As a child of the '60s, I accepted as an article of faith that government is corrupt, that business is exploitative, and that people are generally good at heart.Playwright David Mamet ( click my post title)
These cherished precepts had, over the years, become ingrained as increasingly impracticable prejudices. Why do I say impracticable? Because although I still held these beliefs, I no longer applied them in my life. . . . I had been listening to NPR and reading various organs of national opinion for years, wonder and rage contending for pride of place. Further: I found I had been—rather charmingly, I thought—referring to myself for years as "a brain-dead liberal," and to NPR as "National Palestinian Radio."This is, to me, the synthesis of this worldview with which I now found myself disenchanted: that everything is always wrong.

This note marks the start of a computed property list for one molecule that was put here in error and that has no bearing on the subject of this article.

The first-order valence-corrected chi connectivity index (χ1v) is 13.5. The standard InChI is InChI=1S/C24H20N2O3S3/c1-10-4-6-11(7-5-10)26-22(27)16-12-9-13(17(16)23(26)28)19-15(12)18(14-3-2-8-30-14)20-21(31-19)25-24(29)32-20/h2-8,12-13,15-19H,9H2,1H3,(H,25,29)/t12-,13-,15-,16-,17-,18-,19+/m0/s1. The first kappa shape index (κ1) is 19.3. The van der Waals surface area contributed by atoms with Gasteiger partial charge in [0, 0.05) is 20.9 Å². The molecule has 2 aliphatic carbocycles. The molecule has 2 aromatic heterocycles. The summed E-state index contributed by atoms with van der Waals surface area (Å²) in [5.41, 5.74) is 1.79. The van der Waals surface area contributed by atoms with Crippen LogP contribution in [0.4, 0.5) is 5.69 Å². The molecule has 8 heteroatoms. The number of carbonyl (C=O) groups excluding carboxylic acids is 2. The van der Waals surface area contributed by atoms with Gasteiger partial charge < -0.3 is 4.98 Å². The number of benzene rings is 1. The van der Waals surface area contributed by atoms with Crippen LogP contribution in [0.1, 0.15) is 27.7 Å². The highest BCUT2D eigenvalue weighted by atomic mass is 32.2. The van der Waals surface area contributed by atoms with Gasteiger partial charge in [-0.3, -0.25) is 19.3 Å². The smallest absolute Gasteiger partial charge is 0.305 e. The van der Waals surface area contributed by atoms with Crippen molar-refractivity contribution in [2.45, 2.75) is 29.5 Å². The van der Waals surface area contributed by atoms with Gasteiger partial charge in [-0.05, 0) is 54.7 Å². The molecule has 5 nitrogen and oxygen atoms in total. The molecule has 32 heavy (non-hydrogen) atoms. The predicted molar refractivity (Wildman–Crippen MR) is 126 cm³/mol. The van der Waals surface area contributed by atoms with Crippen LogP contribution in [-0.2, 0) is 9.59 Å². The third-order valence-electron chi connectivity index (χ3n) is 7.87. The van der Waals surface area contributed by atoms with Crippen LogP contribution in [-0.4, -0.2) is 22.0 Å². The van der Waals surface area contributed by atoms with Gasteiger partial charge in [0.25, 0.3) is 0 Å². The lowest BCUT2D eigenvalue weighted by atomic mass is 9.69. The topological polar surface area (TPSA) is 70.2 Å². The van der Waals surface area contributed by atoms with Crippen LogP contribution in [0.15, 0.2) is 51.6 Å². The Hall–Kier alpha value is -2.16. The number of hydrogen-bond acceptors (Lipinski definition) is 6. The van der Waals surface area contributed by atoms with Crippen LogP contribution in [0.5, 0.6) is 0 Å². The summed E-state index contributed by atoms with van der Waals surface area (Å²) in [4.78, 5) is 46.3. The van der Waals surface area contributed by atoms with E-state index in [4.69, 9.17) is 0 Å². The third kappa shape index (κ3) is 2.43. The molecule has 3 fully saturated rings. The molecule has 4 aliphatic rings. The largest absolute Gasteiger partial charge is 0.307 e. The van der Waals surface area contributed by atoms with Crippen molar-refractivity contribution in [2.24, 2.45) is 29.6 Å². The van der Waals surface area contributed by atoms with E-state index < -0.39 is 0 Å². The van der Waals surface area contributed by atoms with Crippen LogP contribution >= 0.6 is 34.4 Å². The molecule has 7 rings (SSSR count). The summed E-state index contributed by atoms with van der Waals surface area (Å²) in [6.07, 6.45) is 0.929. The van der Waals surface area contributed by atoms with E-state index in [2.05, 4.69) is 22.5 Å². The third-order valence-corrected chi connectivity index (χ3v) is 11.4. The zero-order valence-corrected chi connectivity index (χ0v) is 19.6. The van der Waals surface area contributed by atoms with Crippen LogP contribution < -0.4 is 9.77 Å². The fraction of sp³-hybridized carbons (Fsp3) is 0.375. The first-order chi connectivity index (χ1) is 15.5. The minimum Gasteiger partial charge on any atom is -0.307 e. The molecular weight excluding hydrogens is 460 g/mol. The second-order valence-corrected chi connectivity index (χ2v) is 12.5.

I was reminded of David Mamet's two year old piece in The Village Voice by a woman much smarter than me and in all matters my moral superior. No, not E. J. Dionne, but an Ohio-bred thirty year resident of the hometown to Mamet and me - Chicago. Closer to home David Mamet and I are close in age (Mamet is 63 and I am 58) and south siders - we grew about along 79th Street. I believe he was from around 77th & South Yates. We both swam at Rainbow Beach in Chicago's torrid summers and probably drank quarts of cold Drewry's Beer out on the rocks near the water-treatment intake in close proximity to one another. Mamet is Jewish and I am Roman Catholic. we are both children of the heroic generation that defeated fascism and the Great Depression, but, much more importantly, built the American Standard of Living, after WWII that is the marvel of human history and now being dismantled by the spoiled children of our generation.